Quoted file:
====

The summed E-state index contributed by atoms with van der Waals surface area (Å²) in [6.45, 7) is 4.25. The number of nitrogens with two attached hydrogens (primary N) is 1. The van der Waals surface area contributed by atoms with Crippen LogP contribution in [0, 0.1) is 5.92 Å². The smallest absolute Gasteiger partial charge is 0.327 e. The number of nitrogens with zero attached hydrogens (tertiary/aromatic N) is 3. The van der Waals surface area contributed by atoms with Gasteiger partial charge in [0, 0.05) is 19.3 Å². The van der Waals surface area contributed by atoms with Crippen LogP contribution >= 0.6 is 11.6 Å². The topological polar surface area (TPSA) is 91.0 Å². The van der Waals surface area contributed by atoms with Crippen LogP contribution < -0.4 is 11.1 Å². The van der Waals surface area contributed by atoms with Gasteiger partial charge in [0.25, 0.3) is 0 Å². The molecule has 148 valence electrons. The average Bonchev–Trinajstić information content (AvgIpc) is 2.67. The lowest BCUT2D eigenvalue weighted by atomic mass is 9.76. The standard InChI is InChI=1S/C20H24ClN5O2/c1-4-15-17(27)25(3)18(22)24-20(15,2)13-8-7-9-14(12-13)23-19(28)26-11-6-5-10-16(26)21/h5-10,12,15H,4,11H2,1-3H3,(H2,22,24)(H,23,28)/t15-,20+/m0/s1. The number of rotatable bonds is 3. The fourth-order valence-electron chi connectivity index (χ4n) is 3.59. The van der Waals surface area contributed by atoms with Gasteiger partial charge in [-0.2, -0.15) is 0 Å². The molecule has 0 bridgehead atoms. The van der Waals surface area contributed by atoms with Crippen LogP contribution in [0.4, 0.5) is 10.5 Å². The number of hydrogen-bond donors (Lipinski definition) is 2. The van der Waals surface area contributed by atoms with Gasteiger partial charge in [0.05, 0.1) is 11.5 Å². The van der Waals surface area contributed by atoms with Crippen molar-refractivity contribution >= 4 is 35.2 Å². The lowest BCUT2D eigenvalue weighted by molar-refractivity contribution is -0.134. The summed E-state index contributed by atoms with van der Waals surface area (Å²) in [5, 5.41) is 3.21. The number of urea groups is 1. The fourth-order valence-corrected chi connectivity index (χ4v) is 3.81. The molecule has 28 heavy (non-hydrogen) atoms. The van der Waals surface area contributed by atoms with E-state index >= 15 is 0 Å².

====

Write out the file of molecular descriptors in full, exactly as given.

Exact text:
The summed E-state index contributed by atoms with van der Waals surface area (Å²) in [6.45, 7) is 4.25. The number of nitrogens with two attached hydrogens (primary N) is 1. The van der Waals surface area contributed by atoms with Crippen LogP contribution in [0, 0.1) is 5.92 Å². The smallest absolute Gasteiger partial charge is 0.327 e. The number of nitrogens with zero attached hydrogens (tertiary/aromatic N) is 3. The van der Waals surface area contributed by atoms with Gasteiger partial charge in [0, 0.05) is 19.3 Å². The van der Waals surface area contributed by atoms with Crippen LogP contribution >= 0.6 is 11.6 Å². The topological polar surface area (TPSA) is 91.0 Å². The van der Waals surface area contributed by atoms with Crippen LogP contribution < -0.4 is 11.1 Å². The van der Waals surface area contributed by atoms with Gasteiger partial charge in [0.25, 0.3) is 0 Å². The molecule has 148 valence electrons. The average Bonchev–Trinajstić information content (AvgIpc) is 2.67. The lowest BCUT2D eigenvalue weighted by atomic mass is 9.76. The standard InChI is InChI=1S/C20H24ClN5O2/c1-4-15-17(27)25(3)18(22)24-20(15,2)13-8-7-9-14(12-13)23-19(28)26-11-6-5-10-16(26)21/h5-10,12,15H,4,11H2,1-3H3,(H2,22,24)(H,23,28)/t15-,20+/m0/s1. The number of rotatable bonds is 3. The fourth-order valence-electron chi connectivity index (χ4n) is 3.59. The van der Waals surface area contributed by atoms with Gasteiger partial charge in [-0.2, -0.15) is 0 Å². The molecule has 0 bridgehead atoms. The van der Waals surface area contributed by atoms with Crippen LogP contribution in [0.4, 0.5) is 10.5 Å². The number of hydrogen-bond donors (Lipinski definition) is 2. The van der Waals surface area contributed by atoms with Gasteiger partial charge in [0.05, 0.1) is 11.5 Å². The van der Waals surface area contributed by atoms with Crippen molar-refractivity contribution >= 4 is 35.2 Å². The lowest BCUT2D eigenvalue weighted by molar-refractivity contribution is -0.134. The summed E-state index contributed by atoms with van der Waals surface area (Å²) in [5, 5.41) is 3.21. The number of urea groups is 1. The fourth-order valence-corrected chi connectivity index (χ4v) is 3.81. The molecule has 28 heavy (non-hydrogen) atoms. The van der Waals surface area contributed by atoms with E-state index >= 15 is 0 Å².